The WordPress plugin directory has a lot of plugins, but it does not have all of them. You can also find some cool plugins on third-party sites like, for example, Yoast SEO Premium. But no worries, you can still easily add these plugins to WordPress. To upload a plugin to WordPress, follow these steps:

  1. Download the plugin from the third-party site
    Note that you will need to download the plugin in a .zip format. Otherwise, the upload may fail. If the plugin is not available for download in that format, contact the plugin provider.
  2. Access the WordPress plugin directory
    In your backend, go to the admin menu. Hover over the Plugins menu item, and select. Add New from the fly-out menu. The WordPress plugin directory will appear.
  3. Upload the plugin
    In the WordPress plugin directory, click the Upload Plugin button at the top of the screen. A new option will appear to add a file. Click the Choose file button, which will trigger a dialogue box to open. Find and select the file from your computer and click Open.
  4. Install the plugin
    Click the Install Now button, and the plugin will be installed.
  5. Activate the plugin
    Remember, you always need to activate a plugin after installing it. Go to your plugins overview, locate the plugin, and click the Activate link.

6. How to change the site title in WordPress

Setting your site title is an important step when creating your website. Your site title is the name that will show up at the top of the browser window, in bookmarks, and when people share your site on social media or via messaging apps.

To set your site title, select Appearance > Customize from your admin dashboard menu. 

This will open the Customizer, which offers a lot of options to customize your site — as you may have guessed from the name. The option we need is right at the top, under Site identity > Site title. 

Enter the name you have chosen for your website, and if possible, try to keep it short. You’ll want to have plenty of space left in the search results to also display the title of your post or page. You can learn about why titles are important here.

And, while you’re there, make sure that you change your site’s favicon, which is called a site icon in WordPress. Find out how to do this in our step-by-step guide on changing your favicon.

7. How to add a page to WordPress

Pages form the backbone of your site structure. Naturally, it is quite important to know how to add a page in WordPress. Luckily, it’s quite easy. Just follow our instructions, and you’ll be adding pages to your WordPress site in no time.

To add a page, do this or check out the free WordPress for beginners training:

  1. Access the Page editing screen
    To access the page editing screen, hover over the Pages menu item in the Admin menu and choose the Add New tab from the flyout menu.
  2. Add a title
    In the editing screen, you will see a block with the text Add title. Add the title of your page there. Click enter to create a new block.
  3. Add content
    Add the content of your page by choosing the appropriate block. If you want to add text, choose the Paragraph block. To add a subheading, choose the Heading block. Choose an appropriate new block for each new type of content you want to add. For example, add an Image block for an image, or a Video block to add a video to your page.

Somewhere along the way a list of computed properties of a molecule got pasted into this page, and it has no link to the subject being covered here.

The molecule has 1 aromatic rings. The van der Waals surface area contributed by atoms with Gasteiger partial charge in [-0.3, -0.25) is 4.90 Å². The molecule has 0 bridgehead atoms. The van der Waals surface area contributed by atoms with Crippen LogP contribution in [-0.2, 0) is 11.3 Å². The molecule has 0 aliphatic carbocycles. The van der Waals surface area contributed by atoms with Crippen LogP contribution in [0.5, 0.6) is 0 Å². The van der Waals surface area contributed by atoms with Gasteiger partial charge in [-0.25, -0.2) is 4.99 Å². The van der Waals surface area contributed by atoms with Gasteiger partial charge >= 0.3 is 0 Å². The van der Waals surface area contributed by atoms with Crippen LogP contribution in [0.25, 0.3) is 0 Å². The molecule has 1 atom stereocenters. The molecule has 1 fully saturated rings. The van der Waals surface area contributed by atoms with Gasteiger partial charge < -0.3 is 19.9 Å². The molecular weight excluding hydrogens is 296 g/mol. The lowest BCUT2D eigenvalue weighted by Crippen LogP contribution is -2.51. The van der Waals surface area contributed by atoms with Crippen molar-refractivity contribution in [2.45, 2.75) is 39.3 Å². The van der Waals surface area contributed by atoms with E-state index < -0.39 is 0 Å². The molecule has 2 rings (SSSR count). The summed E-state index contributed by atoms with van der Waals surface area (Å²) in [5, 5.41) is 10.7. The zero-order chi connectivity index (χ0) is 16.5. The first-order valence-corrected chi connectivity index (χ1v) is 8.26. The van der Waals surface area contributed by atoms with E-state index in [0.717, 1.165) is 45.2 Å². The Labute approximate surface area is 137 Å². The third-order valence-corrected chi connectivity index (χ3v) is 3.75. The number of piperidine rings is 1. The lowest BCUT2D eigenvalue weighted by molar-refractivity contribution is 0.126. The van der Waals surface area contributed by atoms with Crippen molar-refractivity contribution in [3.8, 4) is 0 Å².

4. Preview the page
    When you’re done adding content to the page in the editor, we’d advise previewing what the page will look like on your site. To do that, click the Preview button in the top right corner of the screen.
  5. Publish the page
    When you’re satisfied with the preview, all you need to do is click on the Publish button. Your page will be published.

Curious for more? Check out this lesson on creating pages in WordPress of the free WordPress for beginners course.

8. How to delete a page in WordPress

You might think deleting a page from your site is as easy as just hitting that delete button. But with deleting a page, you’ll also delete one or more URLs. This usually results in a ‘404 not found’ error… Which isn’t great, neither for visitors, nor Google. 

So, think before you delete a page. You have two valid options after deleting a page: redirecting it to another page or showing search engine spiders a 410 header, which indicates the page is deleted intentionally. Redirecting a deleted page is the best choice when you have other content on your site that is similar to the deleted content. The goal still is to provide the user with the information he or she was looking for. If there’s no other page that answers the user’s question, you need to decide if you want to improve the existing page or show a 410 header instead. You can set such a header in code, but it’s much easier to do with one of the many redirect plugins for WordPress.

Redirect a page
There are different kinds of redirects, but a 301 redirect is what you should use when you redirect the deleted page to another one. This redirect, called a permanent redirect, makes sure the link value of the old page will be assigned to the new URL. You can redirect posts or pages easily with the Yoast SEO redirect manager, as it will ask you what to do with a URL when you delete a page. Just enter the replacing URL and you’re done!